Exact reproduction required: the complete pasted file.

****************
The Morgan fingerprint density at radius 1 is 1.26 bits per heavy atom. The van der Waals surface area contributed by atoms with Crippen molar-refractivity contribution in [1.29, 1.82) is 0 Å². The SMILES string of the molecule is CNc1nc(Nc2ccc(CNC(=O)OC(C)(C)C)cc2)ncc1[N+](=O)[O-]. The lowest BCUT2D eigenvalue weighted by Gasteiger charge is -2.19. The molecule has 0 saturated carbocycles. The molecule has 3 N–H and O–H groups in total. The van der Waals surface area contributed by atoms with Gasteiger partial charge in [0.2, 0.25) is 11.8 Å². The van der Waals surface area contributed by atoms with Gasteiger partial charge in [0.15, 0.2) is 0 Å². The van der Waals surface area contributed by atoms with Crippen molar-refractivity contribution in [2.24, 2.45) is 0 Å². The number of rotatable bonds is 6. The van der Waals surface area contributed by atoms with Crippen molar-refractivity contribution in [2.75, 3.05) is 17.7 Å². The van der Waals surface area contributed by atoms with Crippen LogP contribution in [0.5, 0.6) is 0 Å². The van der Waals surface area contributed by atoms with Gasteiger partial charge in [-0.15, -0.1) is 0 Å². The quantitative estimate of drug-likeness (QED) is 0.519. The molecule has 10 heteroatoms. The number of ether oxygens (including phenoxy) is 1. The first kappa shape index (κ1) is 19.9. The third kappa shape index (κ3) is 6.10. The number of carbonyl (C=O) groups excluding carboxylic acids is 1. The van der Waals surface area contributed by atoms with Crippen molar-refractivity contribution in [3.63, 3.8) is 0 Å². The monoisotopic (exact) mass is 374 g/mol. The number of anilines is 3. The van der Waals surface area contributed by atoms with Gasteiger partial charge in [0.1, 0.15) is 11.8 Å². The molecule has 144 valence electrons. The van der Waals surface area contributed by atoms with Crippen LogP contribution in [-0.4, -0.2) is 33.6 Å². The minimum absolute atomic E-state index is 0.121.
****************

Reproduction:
The Morgan fingerprint density at radius 1 is 1.26 bits per heavy atom. The van der Waals surface area contributed by atoms with Crippen molar-refractivity contribution in [1.29, 1.82) is 0 Å². The SMILES string of the molecule is CNc1nc(Nc2ccc(CNC(=O)OC(C)(C)C)cc2)ncc1[N+](=O)[O-]. The lowest BCUT2D eigenvalue weighted by Gasteiger charge is -2.19. The molecule has 0 saturated carbocycles. The molecule has 3 N–H and O–H groups in total. The van der Waals surface area contributed by atoms with Gasteiger partial charge in [0.2, 0.25) is 11.8 Å². The van der Waals surface area contributed by atoms with Gasteiger partial charge in [0.15, 0.2) is 0 Å². The van der Waals surface area contributed by atoms with Crippen molar-refractivity contribution in [2.24, 2.45) is 0 Å². The number of rotatable bonds is 6. The van der Waals surface area contributed by atoms with Crippen molar-refractivity contribution in [2.75, 3.05) is 17.7 Å². The van der Waals surface area contributed by atoms with Crippen LogP contribution in [0.5, 0.6) is 0 Å². The van der Waals surface area contributed by atoms with Gasteiger partial charge in [-0.15, -0.1) is 0 Å². The quantitative estimate of drug-likeness (QED) is 0.519. The molecule has 10 heteroatoms. The number of ether oxygens (including phenoxy) is 1. The first kappa shape index (κ1) is 19.9. The third kappa shape index (κ3) is 6.10. The number of carbonyl (C=O) groups excluding carboxylic acids is 1. The van der Waals surface area contributed by atoms with Crippen molar-refractivity contribution in [3.63, 3.8) is 0 Å². The monoisotopic (exact) mass is 374 g/mol. The number of anilines is 3. The van der Waals surface area contributed by atoms with Gasteiger partial charge in [0.1, 0.15) is 11.8 Å². The molecule has 144 valence electrons. The van der Waals surface area contributed by atoms with Crippen LogP contribution in [-0.4, -0.2) is 33.6 Å². The minimum absolute atomic E-state index is 0.121.